There is one thing that strikes fear in the hearts of all Parisians. It’s not a letter from the tax office, being body-checked by those seemingly fragile little old ladies pulling their shopping carts at the market, or learning that a model for Christian Louboutin moving in upstairs from you and installing brand-new hardwood floors: It’s getting a notification that there is a package, somewhere for you – that’s got your name on it.
If I had a bag of dried sour cherries of California dried apricots for everyone that offered to send me something that I was craving from abroad, I’d be knee-deep in sticky, shriveled up dried fruits. (Which is possibly a good thing, come to think about it.) My Inbox and social media streams are filled with helpful folks offering to send me everything from San Francisco coffee to felt-tip pens. So much so that I’m considering doing a post about my fondness for gold buillon, but am concerned that in spite of the value of the cavalcade of gold ingots that will be coming my way, that I’ll be spending an inordinate amount of time wrangling with the shipping company to get them to me. And it’s just not worth it.
When I moved to Paris, a Frenchwoman who works for an appliance company told me; “Daveed, you need to be standing at the door, with the door wide open, and your name written across your forehead” for something to be delivered. And I didn’t believe her until I was leaving my apartment a few times shortly afterward and found a missed delivery sticker on my door, with nary a knock or ring of the doorbell to announce its previous presence, just a few centimeters away. Yet so far, so very, very far from my grasp, as the next few weeks would prove to me.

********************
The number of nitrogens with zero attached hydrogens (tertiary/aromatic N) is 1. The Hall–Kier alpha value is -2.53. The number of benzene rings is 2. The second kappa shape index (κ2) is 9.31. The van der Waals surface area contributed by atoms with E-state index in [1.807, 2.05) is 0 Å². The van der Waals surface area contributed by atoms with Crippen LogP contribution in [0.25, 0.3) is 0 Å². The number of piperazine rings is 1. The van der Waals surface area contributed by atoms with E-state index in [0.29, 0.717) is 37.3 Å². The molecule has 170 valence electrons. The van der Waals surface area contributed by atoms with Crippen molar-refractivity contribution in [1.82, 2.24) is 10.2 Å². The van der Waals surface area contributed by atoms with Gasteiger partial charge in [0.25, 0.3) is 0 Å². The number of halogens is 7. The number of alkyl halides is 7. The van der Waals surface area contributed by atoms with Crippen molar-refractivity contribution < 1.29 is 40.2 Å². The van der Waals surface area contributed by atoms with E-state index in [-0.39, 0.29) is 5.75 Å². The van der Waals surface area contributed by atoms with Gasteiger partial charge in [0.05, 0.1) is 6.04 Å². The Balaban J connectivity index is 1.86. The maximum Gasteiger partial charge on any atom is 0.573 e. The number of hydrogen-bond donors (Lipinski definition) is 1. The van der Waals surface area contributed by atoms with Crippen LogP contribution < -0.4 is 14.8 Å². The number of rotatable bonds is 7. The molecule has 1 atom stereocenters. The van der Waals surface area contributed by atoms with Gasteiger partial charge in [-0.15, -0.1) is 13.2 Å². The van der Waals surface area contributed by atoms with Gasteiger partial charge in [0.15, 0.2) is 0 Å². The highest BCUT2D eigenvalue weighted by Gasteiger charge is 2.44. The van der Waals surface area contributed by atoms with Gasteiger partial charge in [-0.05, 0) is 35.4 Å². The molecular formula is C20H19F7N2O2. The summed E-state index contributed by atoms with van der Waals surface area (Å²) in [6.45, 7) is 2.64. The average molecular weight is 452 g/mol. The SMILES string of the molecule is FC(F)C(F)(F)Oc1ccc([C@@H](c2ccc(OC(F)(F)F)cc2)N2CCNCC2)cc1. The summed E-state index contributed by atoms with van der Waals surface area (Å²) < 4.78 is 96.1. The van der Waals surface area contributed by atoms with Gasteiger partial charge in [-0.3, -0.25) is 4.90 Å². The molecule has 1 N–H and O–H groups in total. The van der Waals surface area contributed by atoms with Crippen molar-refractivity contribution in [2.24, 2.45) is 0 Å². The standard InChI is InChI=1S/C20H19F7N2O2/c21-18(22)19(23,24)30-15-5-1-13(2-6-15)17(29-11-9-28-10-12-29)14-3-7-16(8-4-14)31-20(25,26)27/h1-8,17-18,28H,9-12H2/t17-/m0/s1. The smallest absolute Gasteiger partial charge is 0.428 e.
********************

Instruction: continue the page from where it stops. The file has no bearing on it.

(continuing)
Sometimes I think it’s a vast conspiracy by brick & mortar stores to sway folks away from online shopping. However those shifty folks have set up ‘relais’ points, shops and drop-off spots in various neighborhoods that accept your packages so you just go in and get it. Those work great, but they’re quite limited as just a few merchants work with them. And the guy who runs the store near me, which is such a mess it’s hard to tell what exactly he does sell in there, doesn’t even ask for ID. So I’m not sure I can trust him with all the precious metals and gold Rolex watches that I am anticipating after this post goes viral.
The most challenging of the lot is one that goes by three letters, and the first one is a “D.” Getting a message that D has a package for you terrifies us expats almost as much as a trip back to the states without health insurance does.
[Although another one runs a close second, which was a real cultural shift for me because in San Francisco the delivery man was my absolute very favorite person in town because he would bring me chocolate at least once a week then hang out and chat with me in his starched, tight brown shorts, which gave me a chance to reconsider my life as a baker. Because if I was a delivery man, I'd have legs like he did. However on the other hand, he probably didn't eat as much chocolate as I did, either. So that is one fantasy that I had about him that would never get realized. Actually, the other ones didn't either.]